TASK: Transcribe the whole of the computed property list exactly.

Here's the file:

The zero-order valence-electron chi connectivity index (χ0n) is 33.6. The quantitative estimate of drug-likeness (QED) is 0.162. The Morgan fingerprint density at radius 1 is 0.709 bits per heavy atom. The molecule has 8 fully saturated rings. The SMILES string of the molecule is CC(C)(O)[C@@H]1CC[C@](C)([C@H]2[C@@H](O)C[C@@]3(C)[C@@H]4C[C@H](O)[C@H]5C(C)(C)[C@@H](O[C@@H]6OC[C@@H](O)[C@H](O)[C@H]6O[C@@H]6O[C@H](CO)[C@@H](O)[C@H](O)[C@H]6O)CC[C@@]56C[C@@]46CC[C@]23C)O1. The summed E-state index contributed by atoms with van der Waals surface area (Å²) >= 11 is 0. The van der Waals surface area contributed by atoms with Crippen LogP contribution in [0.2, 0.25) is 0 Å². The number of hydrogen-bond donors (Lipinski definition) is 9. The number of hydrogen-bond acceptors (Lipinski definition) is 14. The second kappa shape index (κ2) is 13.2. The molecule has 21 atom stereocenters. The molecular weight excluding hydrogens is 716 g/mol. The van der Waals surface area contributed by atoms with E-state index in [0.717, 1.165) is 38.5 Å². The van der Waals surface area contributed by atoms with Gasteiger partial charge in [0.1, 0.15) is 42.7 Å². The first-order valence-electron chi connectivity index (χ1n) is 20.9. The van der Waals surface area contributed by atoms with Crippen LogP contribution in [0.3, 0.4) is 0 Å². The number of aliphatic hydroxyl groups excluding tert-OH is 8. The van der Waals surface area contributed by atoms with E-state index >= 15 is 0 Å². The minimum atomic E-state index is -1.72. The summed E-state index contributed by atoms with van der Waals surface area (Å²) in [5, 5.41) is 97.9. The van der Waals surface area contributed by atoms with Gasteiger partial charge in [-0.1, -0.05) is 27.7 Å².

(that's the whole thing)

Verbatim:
The zero-order valence-electron chi connectivity index (χ0n) is 33.6. The quantitative estimate of drug-likeness (QED) is 0.162. The Morgan fingerprint density at radius 1 is 0.709 bits per heavy atom. The molecule has 8 fully saturated rings. The SMILES string of the molecule is CC(C)(O)[C@@H]1CC[C@](C)([C@H]2[C@@H](O)C[C@@]3(C)[C@@H]4C[C@H](O)[C@H]5C(C)(C)[C@@H](O[C@@H]6OC[C@@H](O)[C@H](O)[C@H]6O[C@@H]6O[C@H](CO)[C@@H](O)[C@H](O)[C@H]6O)CC[C@@]56C[C@@]46CC[C@]23C)O1. The summed E-state index contributed by atoms with van der Waals surface area (Å²) >= 11 is 0. The van der Waals surface area contributed by atoms with Crippen LogP contribution in [0.2, 0.25) is 0 Å². The number of hydrogen-bond donors (Lipinski definition) is 9. The number of hydrogen-bond acceptors (Lipinski definition) is 14. The second kappa shape index (κ2) is 13.2. The molecule has 21 atom stereocenters. The molecular weight excluding hydrogens is 716 g/mol. The van der Waals surface area contributed by atoms with E-state index in [0.717, 1.165) is 38.5 Å². The van der Waals surface area contributed by atoms with Gasteiger partial charge in [0.1, 0.15) is 42.7 Å². The first-order valence-electron chi connectivity index (χ1n) is 20.9. The van der Waals surface area contributed by atoms with Crippen LogP contribution in [0.3, 0.4) is 0 Å². The number of aliphatic hydroxyl groups excluding tert-OH is 8. The van der Waals surface area contributed by atoms with E-state index >= 15 is 0 Å². The minimum atomic E-state index is -1.72. The summed E-state index contributed by atoms with van der Waals surface area (Å²) in [5, 5.41) is 97.9. The van der Waals surface area contributed by atoms with Gasteiger partial charge in [-0.1, -0.05) is 27.7 Å².